Michael Doane is an author, strategist, and #eventprof who’s passionate about education, technology, and alternative publishing. In his spare time he reads, hikes, and writes novels about ordinary people doing extraordinary things.Email him, or find him on Twitter.
When I started seriously writing back in my teens, I could’ve never imagined the road it would take me down. When I defined myself as a writer way back when, I imagined an easy life in a cozy chair with a pipe hanging from my mouth.
That’s right. I thought I’d end up as an academic. It was my impression that unless you made it big as a novelist that’s the only thing you could do with writing. And I thought it would be an easy road.
When you were a kid, were you creative? I don’t think I’ve ever met a kid who’d pass up an opportunity to draw on the wall or scribble on a piece of paper for hours. It’s human nature that gets sapped out of many of us somewhere down the line.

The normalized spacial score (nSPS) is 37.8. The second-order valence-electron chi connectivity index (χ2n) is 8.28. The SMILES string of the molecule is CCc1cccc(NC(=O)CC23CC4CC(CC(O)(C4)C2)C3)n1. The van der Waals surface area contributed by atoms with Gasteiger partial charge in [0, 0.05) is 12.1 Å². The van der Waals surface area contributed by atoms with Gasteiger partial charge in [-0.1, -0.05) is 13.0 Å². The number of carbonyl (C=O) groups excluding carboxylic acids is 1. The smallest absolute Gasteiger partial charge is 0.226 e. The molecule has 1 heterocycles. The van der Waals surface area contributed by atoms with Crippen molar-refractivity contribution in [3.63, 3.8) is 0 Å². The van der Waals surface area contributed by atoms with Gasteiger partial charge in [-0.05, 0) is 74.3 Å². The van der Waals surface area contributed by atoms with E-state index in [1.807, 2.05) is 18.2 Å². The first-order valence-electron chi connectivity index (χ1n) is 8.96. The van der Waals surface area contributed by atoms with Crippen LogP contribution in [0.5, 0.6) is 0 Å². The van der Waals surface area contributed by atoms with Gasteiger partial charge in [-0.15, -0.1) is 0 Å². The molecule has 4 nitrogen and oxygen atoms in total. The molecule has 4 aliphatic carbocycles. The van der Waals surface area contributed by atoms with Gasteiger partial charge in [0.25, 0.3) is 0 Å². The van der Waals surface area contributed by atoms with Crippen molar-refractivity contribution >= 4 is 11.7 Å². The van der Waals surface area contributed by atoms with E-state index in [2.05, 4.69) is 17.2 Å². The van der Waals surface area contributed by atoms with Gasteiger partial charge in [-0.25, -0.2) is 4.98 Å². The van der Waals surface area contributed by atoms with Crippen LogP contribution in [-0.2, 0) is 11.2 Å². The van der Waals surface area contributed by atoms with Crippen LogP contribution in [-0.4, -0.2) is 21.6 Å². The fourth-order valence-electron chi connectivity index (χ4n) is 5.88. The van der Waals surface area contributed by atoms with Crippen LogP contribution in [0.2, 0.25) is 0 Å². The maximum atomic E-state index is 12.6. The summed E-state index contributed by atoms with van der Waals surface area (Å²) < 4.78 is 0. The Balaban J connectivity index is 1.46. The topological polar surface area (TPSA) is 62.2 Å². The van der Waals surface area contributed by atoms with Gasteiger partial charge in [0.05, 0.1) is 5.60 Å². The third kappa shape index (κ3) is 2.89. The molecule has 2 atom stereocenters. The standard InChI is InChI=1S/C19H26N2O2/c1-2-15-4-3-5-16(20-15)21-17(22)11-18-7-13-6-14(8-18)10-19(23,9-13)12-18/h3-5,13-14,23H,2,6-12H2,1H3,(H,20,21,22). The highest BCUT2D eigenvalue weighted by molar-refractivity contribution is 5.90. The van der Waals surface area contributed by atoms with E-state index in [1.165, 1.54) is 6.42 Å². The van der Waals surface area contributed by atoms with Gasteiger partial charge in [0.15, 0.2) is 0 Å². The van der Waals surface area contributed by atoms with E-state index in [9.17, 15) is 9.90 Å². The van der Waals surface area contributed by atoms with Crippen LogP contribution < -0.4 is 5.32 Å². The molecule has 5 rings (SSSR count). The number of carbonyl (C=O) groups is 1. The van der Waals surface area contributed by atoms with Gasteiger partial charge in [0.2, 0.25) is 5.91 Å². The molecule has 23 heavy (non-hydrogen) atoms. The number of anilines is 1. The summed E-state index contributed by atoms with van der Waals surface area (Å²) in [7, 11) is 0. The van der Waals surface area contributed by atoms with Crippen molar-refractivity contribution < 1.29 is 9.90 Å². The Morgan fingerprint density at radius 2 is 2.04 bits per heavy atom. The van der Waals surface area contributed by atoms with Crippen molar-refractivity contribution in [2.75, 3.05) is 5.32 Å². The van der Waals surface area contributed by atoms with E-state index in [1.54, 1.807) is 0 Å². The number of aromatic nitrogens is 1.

This is a question we too often forget to ask ourselves. With all the rushing back and forth, the simply trying to live life, we neglect to ask ourselves what inspires joy in our hearts.
It’s a good exercise because it helps ground us. We are all human and we all have to do daily things that are an inconvenience or an unwanted necessity. But that doesn’t mean we should forget to be happy or neglect our passions.
About two weeks ago I finished my first novel, currently entitled The Worst Form of Violence. I’ve started quite a few novels and I have about a million ideas for others, but I thought this one was something special and I had a lot of encouragement from my fiancé. So I stuck with it and put all my effort into the project.
There were times when it was hard. Weeks where I put it aside, worked on other projects, and tried to put it out of my mind. It never went away. Constantly a burning reminder that I had something big, something important, something dear to me—no matter how much I hated it at the moment—was waiting for me to tend to and grow and spend time with.
So, late last year I decided no more messing around. I made writing my novel a habit…